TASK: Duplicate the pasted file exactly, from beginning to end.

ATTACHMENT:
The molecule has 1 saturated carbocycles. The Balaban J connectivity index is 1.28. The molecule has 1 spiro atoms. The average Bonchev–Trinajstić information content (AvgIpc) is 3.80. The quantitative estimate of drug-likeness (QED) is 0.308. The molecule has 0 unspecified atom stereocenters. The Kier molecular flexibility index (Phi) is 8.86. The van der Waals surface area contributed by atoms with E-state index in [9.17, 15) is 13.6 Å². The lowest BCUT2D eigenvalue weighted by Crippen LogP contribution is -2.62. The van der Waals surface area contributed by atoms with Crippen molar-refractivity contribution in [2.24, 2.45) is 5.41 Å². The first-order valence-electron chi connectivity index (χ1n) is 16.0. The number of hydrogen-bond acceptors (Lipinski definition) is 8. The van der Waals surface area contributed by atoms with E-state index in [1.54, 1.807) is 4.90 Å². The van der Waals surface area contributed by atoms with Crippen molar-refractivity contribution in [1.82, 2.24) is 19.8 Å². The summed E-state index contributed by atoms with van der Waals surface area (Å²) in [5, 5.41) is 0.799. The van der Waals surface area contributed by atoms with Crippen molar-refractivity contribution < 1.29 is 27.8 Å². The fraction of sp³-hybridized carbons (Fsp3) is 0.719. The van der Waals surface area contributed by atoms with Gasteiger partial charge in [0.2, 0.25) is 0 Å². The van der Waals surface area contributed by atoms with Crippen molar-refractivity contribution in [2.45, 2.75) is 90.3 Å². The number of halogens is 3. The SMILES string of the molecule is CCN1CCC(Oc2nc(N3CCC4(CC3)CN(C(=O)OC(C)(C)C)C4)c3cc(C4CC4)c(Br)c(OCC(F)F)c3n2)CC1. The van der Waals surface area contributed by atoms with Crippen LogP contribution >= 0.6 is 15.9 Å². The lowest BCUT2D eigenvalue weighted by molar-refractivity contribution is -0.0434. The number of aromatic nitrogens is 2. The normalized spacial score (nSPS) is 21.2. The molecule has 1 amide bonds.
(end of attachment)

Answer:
The molecule has 1 saturated carbocycles. The Balaban J connectivity index is 1.28. The molecule has 1 spiro atoms. The average Bonchev–Trinajstić information content (AvgIpc) is 3.80. The quantitative estimate of drug-likeness (QED) is 0.308. The molecule has 0 unspecified atom stereocenters. The Kier molecular flexibility index (Phi) is 8.86. The van der Waals surface area contributed by atoms with E-state index in [9.17, 15) is 13.6 Å². The lowest BCUT2D eigenvalue weighted by Crippen LogP contribution is -2.62. The van der Waals surface area contributed by atoms with Crippen molar-refractivity contribution in [2.24, 2.45) is 5.41 Å². The first-order valence-electron chi connectivity index (χ1n) is 16.0. The number of hydrogen-bond acceptors (Lipinski definition) is 8. The van der Waals surface area contributed by atoms with E-state index in [1.54, 1.807) is 4.90 Å². The van der Waals surface area contributed by atoms with Crippen molar-refractivity contribution in [1.82, 2.24) is 19.8 Å². The summed E-state index contributed by atoms with van der Waals surface area (Å²) in [5, 5.41) is 0.799. The van der Waals surface area contributed by atoms with Crippen molar-refractivity contribution < 1.29 is 27.8 Å². The fraction of sp³-hybridized carbons (Fsp3) is 0.719. The van der Waals surface area contributed by atoms with Gasteiger partial charge in [0.2, 0.25) is 0 Å². The van der Waals surface area contributed by atoms with Crippen molar-refractivity contribution in [2.45, 2.75) is 90.3 Å². The number of halogens is 3. The SMILES string of the molecule is CCN1CCC(Oc2nc(N3CCC4(CC3)CN(C(=O)OC(C)(C)C)C4)c3cc(C4CC4)c(Br)c(OCC(F)F)c3n2)CC1. The van der Waals surface area contributed by atoms with Crippen LogP contribution >= 0.6 is 15.9 Å². The lowest BCUT2D eigenvalue weighted by molar-refractivity contribution is -0.0434. The number of aromatic nitrogens is 2. The normalized spacial score (nSPS) is 21.2. The molecule has 1 amide bonds.